How to Survive in Tough Economic Times: Survive the Recession

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There is an old saying that a drowning man will grab an anchor if someone throws it to him. This is because desperation leads to decisions that are not always sensible. During a recession, for example, families facing financial difficulties sometimes attempt to improve their economic standing by making choices that don’t help them. Here are some mistakes to avoid during economically challenging times to help you work toward recession proof living.

1. Beware of starting an MLM business with the thought that it will be your main income.

One of the first things that people think to do when cash strapped is to start their own business. The most alluring of these kinds of businesses is the Multi Level Marketing (MLM) business. There are several ways that MLM’s attract future members. First, they offer incentive for you to come to a meeting, then some higher level “executive” talks to you, usually from a remote location, about the wonderful happenings in their life now that this company has become their passion. Finally, they tell you about how you are a winner, how everyone else that rejects this company just doesn’t have what it takes, and how soon you will be living in the lap of luxury, just like they are.

Most businesses take several years to become financially solid, but MLMs traditionally take even longer, and sometimes never even come to fruition. Dr. Stephen Barrett of cites as an example, in his article “the Mirage of Multilevel Marketing,” a court declaration by a expert Robert Fitzpatrick concerning Quickstar. Fitzpatrick state unequivocally that “99.4% of all Quixtar distributors earned an average of $13.41 per week before product purchases, business expenses, and taxes, with the result that 99% of them made no profit.”

Whether the business is selling health products, baseball card pictures or wamboozles, the point is that unless you feel completely excited by the product and it is your life for some reason, it’s tough to pitch it to other people and develop it as a business. On top of that, most MLMs encourage you to pitch the idea of joining the business to colleagues and friends at a time when you need them the most for networking lucrative positions.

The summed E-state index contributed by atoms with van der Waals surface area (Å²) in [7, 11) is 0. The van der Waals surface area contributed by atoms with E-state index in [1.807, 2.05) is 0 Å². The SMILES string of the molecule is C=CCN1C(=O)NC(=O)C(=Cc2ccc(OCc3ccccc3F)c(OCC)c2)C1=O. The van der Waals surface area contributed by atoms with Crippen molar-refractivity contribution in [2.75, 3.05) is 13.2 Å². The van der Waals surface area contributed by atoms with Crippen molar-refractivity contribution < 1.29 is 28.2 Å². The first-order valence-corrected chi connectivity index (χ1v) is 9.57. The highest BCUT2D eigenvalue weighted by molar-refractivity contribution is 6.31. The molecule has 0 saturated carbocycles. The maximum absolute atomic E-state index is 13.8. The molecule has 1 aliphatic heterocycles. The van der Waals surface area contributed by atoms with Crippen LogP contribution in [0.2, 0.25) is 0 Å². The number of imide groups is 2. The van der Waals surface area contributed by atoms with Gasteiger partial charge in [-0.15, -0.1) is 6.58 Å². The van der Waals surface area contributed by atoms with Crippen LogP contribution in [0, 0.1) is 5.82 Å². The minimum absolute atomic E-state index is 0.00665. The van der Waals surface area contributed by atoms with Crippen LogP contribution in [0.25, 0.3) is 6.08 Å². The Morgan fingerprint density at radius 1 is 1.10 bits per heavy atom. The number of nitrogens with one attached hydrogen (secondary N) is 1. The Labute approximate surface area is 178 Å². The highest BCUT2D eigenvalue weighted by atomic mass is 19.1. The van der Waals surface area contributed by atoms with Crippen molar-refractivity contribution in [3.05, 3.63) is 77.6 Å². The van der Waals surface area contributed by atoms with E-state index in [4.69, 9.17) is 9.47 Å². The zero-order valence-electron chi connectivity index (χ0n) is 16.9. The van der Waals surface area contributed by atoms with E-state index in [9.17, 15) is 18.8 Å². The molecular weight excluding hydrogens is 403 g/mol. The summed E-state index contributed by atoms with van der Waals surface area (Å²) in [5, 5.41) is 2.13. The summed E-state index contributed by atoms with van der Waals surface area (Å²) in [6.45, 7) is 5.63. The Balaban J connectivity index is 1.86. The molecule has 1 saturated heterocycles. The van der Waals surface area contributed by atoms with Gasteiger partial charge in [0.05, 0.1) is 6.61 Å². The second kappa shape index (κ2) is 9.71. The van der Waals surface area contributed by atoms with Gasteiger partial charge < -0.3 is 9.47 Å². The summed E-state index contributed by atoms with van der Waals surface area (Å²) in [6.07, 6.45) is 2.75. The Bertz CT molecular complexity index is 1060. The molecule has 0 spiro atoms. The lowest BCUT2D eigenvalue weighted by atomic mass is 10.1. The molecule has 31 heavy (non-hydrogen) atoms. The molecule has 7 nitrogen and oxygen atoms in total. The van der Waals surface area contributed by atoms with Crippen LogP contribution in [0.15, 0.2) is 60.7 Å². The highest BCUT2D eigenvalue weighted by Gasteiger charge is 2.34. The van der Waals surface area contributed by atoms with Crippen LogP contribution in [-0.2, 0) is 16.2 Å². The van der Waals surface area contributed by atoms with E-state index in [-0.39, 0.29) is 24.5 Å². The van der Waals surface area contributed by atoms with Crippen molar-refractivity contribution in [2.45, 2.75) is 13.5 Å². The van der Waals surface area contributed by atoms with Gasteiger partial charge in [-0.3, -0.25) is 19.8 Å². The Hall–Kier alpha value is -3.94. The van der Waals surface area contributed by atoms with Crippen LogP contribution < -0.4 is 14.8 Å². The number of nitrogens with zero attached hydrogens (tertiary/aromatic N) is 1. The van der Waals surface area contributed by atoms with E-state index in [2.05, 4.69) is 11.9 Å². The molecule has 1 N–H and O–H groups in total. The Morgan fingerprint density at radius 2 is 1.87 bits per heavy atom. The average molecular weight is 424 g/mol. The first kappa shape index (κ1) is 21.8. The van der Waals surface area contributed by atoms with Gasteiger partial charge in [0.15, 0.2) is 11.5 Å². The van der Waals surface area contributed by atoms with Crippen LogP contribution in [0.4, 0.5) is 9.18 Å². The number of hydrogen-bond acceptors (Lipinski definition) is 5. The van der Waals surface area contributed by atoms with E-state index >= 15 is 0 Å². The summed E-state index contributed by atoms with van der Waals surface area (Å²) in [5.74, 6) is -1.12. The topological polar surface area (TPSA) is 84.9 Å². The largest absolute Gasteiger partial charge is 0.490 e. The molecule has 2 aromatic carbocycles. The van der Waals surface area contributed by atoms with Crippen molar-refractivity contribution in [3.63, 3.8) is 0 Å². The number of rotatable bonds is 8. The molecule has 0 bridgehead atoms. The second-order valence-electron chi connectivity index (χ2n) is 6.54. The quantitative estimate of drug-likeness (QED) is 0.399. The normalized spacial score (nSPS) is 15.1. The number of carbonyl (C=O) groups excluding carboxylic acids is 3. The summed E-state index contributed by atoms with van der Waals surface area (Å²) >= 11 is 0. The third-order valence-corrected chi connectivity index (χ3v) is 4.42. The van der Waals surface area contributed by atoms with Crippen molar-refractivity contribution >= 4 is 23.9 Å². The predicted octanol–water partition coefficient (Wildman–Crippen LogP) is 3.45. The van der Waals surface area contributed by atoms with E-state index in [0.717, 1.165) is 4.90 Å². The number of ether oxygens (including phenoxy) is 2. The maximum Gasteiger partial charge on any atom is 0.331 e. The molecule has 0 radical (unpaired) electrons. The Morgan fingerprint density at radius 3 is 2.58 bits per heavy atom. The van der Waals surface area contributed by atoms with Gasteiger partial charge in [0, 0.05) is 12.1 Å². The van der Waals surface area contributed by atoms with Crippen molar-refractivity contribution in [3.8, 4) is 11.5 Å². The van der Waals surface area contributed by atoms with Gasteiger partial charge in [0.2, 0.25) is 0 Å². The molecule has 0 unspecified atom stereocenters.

2. If you have to take a second job, avoid taking one that is out of your field and pays poorly.

In times of economic emergency, you might want to focus on more conventional means of getting a paycheck, so you take a second job. One of the biggest mistakes is to accept a job that doesn’t use your skills, education, nor has the earning potential you deserve. Figure it this way: if you already work a forty-hour-a-week for $18/hour, why would you settle for a second job for $6/hour? For example, a local school counselor took an evening job running the till in a grocery store. Not only did she have to work three extra hours to match her professional salary, she also ran into the students from her school. While some people may not have cared if she worked a second job, others may have wondered if a college degree was worth the time and money. What good are years of education if you had to work a second job after all? That kind of job provides nothing for a resume and makes you more tired.

Instead, concentrate on finding other well paying income sources. For example, a teacher could find online tutoring, a mechanic can work after hours on his own business, or a nurse can work for insurance companies as a data collector. Sometimes these positions can even provide valuable contacts in case you are laid off from your regular job in the future, providing means for recession proof living.

3. Before taking a second job, trim the fat out of your budget..

Nice things cost money. But holding down three jobs just so you can always have the latest gadget or eat at the fanciest restaurants frequently is crazy. If you don’t know how to write up and use a budget, find the local consumer credit counseling center and ask them to help you. Let them teach you how to successfully budget. It doesn’t matter the size of your paycheck. Hyperinflation, if it happens, can eat you up so fast you won’t have time to react and prepare. Now is the time to do that.